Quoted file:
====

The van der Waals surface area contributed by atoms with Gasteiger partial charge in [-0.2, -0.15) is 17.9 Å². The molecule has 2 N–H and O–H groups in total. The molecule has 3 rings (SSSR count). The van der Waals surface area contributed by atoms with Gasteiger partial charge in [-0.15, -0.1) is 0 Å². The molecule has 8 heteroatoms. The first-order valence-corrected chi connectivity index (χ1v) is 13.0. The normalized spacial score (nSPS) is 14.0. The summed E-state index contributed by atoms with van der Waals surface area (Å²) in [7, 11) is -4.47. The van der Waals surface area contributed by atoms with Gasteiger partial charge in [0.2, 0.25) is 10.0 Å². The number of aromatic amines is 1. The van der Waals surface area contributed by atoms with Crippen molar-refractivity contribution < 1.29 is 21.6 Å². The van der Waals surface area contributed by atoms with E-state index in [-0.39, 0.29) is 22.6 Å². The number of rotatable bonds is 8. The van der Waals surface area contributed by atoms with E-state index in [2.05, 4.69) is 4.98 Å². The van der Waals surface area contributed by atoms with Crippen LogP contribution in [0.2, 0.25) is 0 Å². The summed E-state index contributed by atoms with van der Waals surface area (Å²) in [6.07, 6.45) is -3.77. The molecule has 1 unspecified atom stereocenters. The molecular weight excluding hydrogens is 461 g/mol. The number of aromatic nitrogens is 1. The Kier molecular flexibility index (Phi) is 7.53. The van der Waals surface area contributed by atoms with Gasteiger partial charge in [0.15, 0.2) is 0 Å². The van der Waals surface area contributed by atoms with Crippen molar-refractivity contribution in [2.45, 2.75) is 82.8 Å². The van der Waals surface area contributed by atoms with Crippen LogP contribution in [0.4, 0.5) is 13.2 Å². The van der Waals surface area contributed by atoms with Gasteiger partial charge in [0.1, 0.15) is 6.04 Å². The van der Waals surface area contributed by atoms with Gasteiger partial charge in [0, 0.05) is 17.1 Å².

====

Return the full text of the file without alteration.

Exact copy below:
The van der Waals surface area contributed by atoms with Gasteiger partial charge in [-0.2, -0.15) is 17.9 Å². The molecule has 2 N–H and O–H groups in total. The molecule has 3 rings (SSSR count). The van der Waals surface area contributed by atoms with Gasteiger partial charge in [-0.15, -0.1) is 0 Å². The molecule has 8 heteroatoms. The first-order valence-corrected chi connectivity index (χ1v) is 13.0. The normalized spacial score (nSPS) is 14.0. The summed E-state index contributed by atoms with van der Waals surface area (Å²) in [7, 11) is -4.47. The van der Waals surface area contributed by atoms with Gasteiger partial charge in [0.2, 0.25) is 10.0 Å². The number of aromatic amines is 1. The van der Waals surface area contributed by atoms with Crippen molar-refractivity contribution < 1.29 is 21.6 Å². The van der Waals surface area contributed by atoms with E-state index in [-0.39, 0.29) is 22.6 Å². The number of rotatable bonds is 8. The van der Waals surface area contributed by atoms with E-state index in [2.05, 4.69) is 4.98 Å². The van der Waals surface area contributed by atoms with Crippen LogP contribution in [0.2, 0.25) is 0 Å². The summed E-state index contributed by atoms with van der Waals surface area (Å²) in [6.07, 6.45) is -3.77. The molecule has 1 unspecified atom stereocenters. The molecular weight excluding hydrogens is 461 g/mol. The number of aromatic nitrogens is 1. The Kier molecular flexibility index (Phi) is 7.53. The van der Waals surface area contributed by atoms with Gasteiger partial charge in [0.15, 0.2) is 0 Å². The van der Waals surface area contributed by atoms with Crippen molar-refractivity contribution in [2.45, 2.75) is 82.8 Å². The van der Waals surface area contributed by atoms with Crippen LogP contribution in [0.4, 0.5) is 13.2 Å². The van der Waals surface area contributed by atoms with Gasteiger partial charge in [0.1, 0.15) is 6.04 Å². The van der Waals surface area contributed by atoms with Gasteiger partial charge in [0, 0.05) is 17.1 Å².